Developer

Use ASP.NET caching to optimize your Web applications

Caching is an important way to improve the performance of your Web site. Learn how ASP.NET caching differs from ASP and how to implement it in your Web applications.


The ASP programming model includes the Application object, which allows developers to place both simple data types and COM objects in memory on the Web server so they could be accessible on any page, regardless of the current user. While ASP’s Application object retains its original functionality in ASP.NET, it is not as flexible as the classes found in the System.Web.Caching namespace. Let's examine some common caching scenarios and learn how the .NET caching classes can be used to improve the performance of your Web sites.

ASP caching with the Application object
In ASP, you could use the Application object to initialize and store an ADO connection string in the global.asa file like this:
 
Sub Application_Start
   Application("Connect") = "server=.;database=Northwind;trusted_connection=yes"
End Sub

 

In this case, the Connect object would be initialized when the Web application was first accessed and would remain available to all pages until the Web server was stopped. In addition, variables stored in the Application object could be locked and unlocked with the Lock and Unlock methods to protect them from possible errors due to being accessed concurrently.

ASP.NET alternatives
The .NET caching classes provide access to the ASP.NET caching engine, which can improve performance in a number of ways, including caching the HTML output for an entire page, a part of the page (referred to as fragment caching), or even individual objects. By using the caching engine, you can automatically expire cached items, define a cached item that is dependant on other items, and even set up a callback so that your code is notified when the item is removed from the cache.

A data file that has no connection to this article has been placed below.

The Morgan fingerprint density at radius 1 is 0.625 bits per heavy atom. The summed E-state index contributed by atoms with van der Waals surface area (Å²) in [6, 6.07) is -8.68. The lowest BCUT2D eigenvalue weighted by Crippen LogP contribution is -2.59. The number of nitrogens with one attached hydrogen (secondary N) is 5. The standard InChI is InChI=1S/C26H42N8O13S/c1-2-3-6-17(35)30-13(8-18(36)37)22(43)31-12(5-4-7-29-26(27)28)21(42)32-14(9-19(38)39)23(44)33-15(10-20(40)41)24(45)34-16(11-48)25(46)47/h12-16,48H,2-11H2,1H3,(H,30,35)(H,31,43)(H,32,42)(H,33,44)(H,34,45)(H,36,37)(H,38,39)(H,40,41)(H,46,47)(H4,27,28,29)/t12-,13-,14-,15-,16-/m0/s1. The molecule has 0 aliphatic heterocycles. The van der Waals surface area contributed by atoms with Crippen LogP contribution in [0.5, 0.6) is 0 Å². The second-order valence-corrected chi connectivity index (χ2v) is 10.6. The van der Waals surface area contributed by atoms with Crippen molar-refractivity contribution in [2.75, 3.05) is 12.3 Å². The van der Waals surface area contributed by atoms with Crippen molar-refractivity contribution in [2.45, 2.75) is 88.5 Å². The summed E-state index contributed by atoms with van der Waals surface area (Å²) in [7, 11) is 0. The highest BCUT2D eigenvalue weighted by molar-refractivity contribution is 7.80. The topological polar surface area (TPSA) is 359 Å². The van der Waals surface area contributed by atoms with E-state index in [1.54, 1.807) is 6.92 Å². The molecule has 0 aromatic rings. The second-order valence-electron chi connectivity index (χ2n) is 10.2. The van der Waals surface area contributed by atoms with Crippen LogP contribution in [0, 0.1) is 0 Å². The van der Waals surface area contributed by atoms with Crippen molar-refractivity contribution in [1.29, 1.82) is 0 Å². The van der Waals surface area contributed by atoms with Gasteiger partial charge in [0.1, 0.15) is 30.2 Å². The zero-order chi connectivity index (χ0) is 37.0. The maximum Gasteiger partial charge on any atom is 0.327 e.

Let’s look at two simple but effective examples that illustrate declarative and programmatic control of the caching engine.

Declarative caching
Assume you have an ASP.NET Web site that calls a third party XML Web service to retrieve some information and display it on the main page of the site. In this scenario, you can use fragment caching to cache the HTML output from a Web user control that actually calls the Web service and formats the returned XML. This can be accomplished by adding the OutputCache directive to the HTML for the Web user control as shown here:
 
<%@
Control Language="vb"
AutoEventWireup="false"
Codebehind="kbalertz.ascx.vb"
Inherits="kbalertz" TargetSchema="http://schemas.microsoft.com/intellisense/ie5"
%>
<%@
OutputCache Duration="86400"
VaryByParam= "None"
%>
<!—HTML goes here —>

 

In this case, the user control, which you can see in use on the Quilogy Web site, calls the kbAlertz Web service in its code-behind class to retrieve the most recent knowledge base articles from Microsoft. You’ll notice that the Duration attribute is set to 86,400 seconds, meaning that the output from the user control will be flushed from the cache after 24 hours.